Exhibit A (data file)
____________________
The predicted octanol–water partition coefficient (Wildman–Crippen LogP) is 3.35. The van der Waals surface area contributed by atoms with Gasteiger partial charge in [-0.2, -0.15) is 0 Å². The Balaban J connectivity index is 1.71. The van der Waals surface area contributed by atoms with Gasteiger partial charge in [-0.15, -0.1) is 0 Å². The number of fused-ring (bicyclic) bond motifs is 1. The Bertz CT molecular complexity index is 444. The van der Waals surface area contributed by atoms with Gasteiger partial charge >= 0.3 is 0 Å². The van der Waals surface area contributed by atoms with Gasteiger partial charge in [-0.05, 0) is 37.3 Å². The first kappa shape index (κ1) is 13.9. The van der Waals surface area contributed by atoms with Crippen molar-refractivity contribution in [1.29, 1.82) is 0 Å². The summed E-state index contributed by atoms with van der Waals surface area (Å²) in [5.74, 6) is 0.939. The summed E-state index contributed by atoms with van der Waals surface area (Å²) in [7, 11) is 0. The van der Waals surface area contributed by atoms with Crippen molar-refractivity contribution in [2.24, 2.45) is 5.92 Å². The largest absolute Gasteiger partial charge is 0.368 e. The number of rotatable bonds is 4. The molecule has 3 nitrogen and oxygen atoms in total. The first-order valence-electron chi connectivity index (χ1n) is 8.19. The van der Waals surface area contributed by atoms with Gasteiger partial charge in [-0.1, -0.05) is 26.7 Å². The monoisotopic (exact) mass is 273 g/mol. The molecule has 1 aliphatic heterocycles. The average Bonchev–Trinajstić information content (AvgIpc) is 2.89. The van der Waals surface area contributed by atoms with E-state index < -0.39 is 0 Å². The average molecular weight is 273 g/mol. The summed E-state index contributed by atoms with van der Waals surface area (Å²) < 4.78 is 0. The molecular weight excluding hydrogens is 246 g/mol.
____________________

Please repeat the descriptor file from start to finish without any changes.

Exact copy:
The predicted octanol–water partition coefficient (Wildman–Crippen LogP) is 3.35. The van der Waals surface area contributed by atoms with Gasteiger partial charge in [-0.2, -0.15) is 0 Å². The Balaban J connectivity index is 1.71. The van der Waals surface area contributed by atoms with Gasteiger partial charge in [-0.15, -0.1) is 0 Å². The number of fused-ring (bicyclic) bond motifs is 1. The Bertz CT molecular complexity index is 444. The van der Waals surface area contributed by atoms with Gasteiger partial charge >= 0.3 is 0 Å². The van der Waals surface area contributed by atoms with Gasteiger partial charge in [-0.05, 0) is 37.3 Å². The first kappa shape index (κ1) is 13.9. The van der Waals surface area contributed by atoms with Crippen molar-refractivity contribution in [1.29, 1.82) is 0 Å². The summed E-state index contributed by atoms with van der Waals surface area (Å²) in [5.74, 6) is 0.939. The summed E-state index contributed by atoms with van der Waals surface area (Å²) in [7, 11) is 0. The van der Waals surface area contributed by atoms with Crippen molar-refractivity contribution in [2.24, 2.45) is 5.92 Å². The largest absolute Gasteiger partial charge is 0.368 e. The number of rotatable bonds is 4. The molecule has 3 nitrogen and oxygen atoms in total. The first-order valence-electron chi connectivity index (χ1n) is 8.19. The van der Waals surface area contributed by atoms with Gasteiger partial charge in [-0.1, -0.05) is 26.7 Å². The monoisotopic (exact) mass is 273 g/mol. The molecule has 1 aliphatic heterocycles. The average Bonchev–Trinajstić information content (AvgIpc) is 2.89. The van der Waals surface area contributed by atoms with E-state index < -0.39 is 0 Å². The average molecular weight is 273 g/mol. The summed E-state index contributed by atoms with van der Waals surface area (Å²) < 4.78 is 0. The molecular weight excluding hydrogens is 246 g/mol.